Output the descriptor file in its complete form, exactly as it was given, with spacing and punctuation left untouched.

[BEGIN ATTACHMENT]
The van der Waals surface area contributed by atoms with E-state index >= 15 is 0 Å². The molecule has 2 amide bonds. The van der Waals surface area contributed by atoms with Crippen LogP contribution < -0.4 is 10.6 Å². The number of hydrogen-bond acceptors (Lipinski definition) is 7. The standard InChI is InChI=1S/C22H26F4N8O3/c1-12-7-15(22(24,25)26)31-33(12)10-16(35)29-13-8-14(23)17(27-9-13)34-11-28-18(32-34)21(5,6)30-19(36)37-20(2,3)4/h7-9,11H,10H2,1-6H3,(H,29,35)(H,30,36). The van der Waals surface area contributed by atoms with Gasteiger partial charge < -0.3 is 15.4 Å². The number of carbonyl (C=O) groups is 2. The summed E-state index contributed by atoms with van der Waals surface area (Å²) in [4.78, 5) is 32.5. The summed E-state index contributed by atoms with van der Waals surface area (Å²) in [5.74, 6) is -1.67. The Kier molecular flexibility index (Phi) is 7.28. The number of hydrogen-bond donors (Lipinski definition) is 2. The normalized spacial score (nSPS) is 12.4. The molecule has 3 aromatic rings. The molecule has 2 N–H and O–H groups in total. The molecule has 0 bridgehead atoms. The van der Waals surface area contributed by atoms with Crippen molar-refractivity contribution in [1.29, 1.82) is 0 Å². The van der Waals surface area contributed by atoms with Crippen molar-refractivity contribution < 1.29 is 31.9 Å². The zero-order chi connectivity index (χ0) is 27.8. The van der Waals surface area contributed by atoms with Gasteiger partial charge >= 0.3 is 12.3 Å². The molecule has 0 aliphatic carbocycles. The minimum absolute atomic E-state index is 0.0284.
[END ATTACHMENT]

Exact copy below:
The van der Waals surface area contributed by atoms with E-state index >= 15 is 0 Å². The molecule has 2 amide bonds. The van der Waals surface area contributed by atoms with Crippen LogP contribution < -0.4 is 10.6 Å². The number of hydrogen-bond acceptors (Lipinski definition) is 7. The standard InChI is InChI=1S/C22H26F4N8O3/c1-12-7-15(22(24,25)26)31-33(12)10-16(35)29-13-8-14(23)17(27-9-13)34-11-28-18(32-34)21(5,6)30-19(36)37-20(2,3)4/h7-9,11H,10H2,1-6H3,(H,29,35)(H,30,36). The van der Waals surface area contributed by atoms with Gasteiger partial charge < -0.3 is 15.4 Å². The number of carbonyl (C=O) groups is 2. The summed E-state index contributed by atoms with van der Waals surface area (Å²) in [4.78, 5) is 32.5. The summed E-state index contributed by atoms with van der Waals surface area (Å²) in [5.74, 6) is -1.67. The Kier molecular flexibility index (Phi) is 7.28. The number of hydrogen-bond donors (Lipinski definition) is 2. The normalized spacial score (nSPS) is 12.4. The molecule has 3 aromatic rings. The molecule has 2 N–H and O–H groups in total. The molecule has 0 bridgehead atoms. The van der Waals surface area contributed by atoms with Crippen molar-refractivity contribution in [1.29, 1.82) is 0 Å². The van der Waals surface area contributed by atoms with Crippen molar-refractivity contribution < 1.29 is 31.9 Å². The zero-order chi connectivity index (χ0) is 27.8. The van der Waals surface area contributed by atoms with Gasteiger partial charge >= 0.3 is 12.3 Å². The molecule has 0 aliphatic carbocycles. The minimum absolute atomic E-state index is 0.0284.